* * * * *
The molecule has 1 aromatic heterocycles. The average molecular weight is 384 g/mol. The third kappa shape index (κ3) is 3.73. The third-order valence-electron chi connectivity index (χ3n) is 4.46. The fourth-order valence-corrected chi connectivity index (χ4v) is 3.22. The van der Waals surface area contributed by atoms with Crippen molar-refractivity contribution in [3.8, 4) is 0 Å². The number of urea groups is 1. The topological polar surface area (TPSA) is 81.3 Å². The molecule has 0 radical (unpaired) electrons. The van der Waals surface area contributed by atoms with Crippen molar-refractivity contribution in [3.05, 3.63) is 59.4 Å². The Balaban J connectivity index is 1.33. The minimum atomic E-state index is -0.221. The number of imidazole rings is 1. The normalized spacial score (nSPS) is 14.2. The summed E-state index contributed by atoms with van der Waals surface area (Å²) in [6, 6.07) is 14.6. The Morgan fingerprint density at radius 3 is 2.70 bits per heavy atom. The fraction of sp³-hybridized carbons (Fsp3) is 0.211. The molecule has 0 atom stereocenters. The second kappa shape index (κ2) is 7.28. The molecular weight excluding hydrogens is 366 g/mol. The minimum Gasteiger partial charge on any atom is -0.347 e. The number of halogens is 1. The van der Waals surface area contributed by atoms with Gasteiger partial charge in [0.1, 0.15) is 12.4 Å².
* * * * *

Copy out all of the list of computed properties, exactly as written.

The molecule has 1 aromatic heterocycles. The average molecular weight is 384 g/mol. The third kappa shape index (κ3) is 3.73. The third-order valence-electron chi connectivity index (χ3n) is 4.46. The fourth-order valence-corrected chi connectivity index (χ4v) is 3.22. The van der Waals surface area contributed by atoms with Crippen molar-refractivity contribution in [3.8, 4) is 0 Å². The number of urea groups is 1. The topological polar surface area (TPSA) is 81.3 Å². The molecule has 0 radical (unpaired) electrons. The van der Waals surface area contributed by atoms with Crippen molar-refractivity contribution in [3.05, 3.63) is 59.4 Å². The Balaban J connectivity index is 1.33. The minimum atomic E-state index is -0.221. The number of imidazole rings is 1. The normalized spacial score (nSPS) is 14.2. The summed E-state index contributed by atoms with van der Waals surface area (Å²) in [6, 6.07) is 14.6. The Morgan fingerprint density at radius 3 is 2.70 bits per heavy atom. The fraction of sp³-hybridized carbons (Fsp3) is 0.211. The molecule has 0 atom stereocenters. The second kappa shape index (κ2) is 7.28. The molecular weight excluding hydrogens is 366 g/mol. The minimum Gasteiger partial charge on any atom is -0.347 e. The number of halogens is 1. The van der Waals surface area contributed by atoms with Gasteiger partial charge in [0.1, 0.15) is 12.4 Å².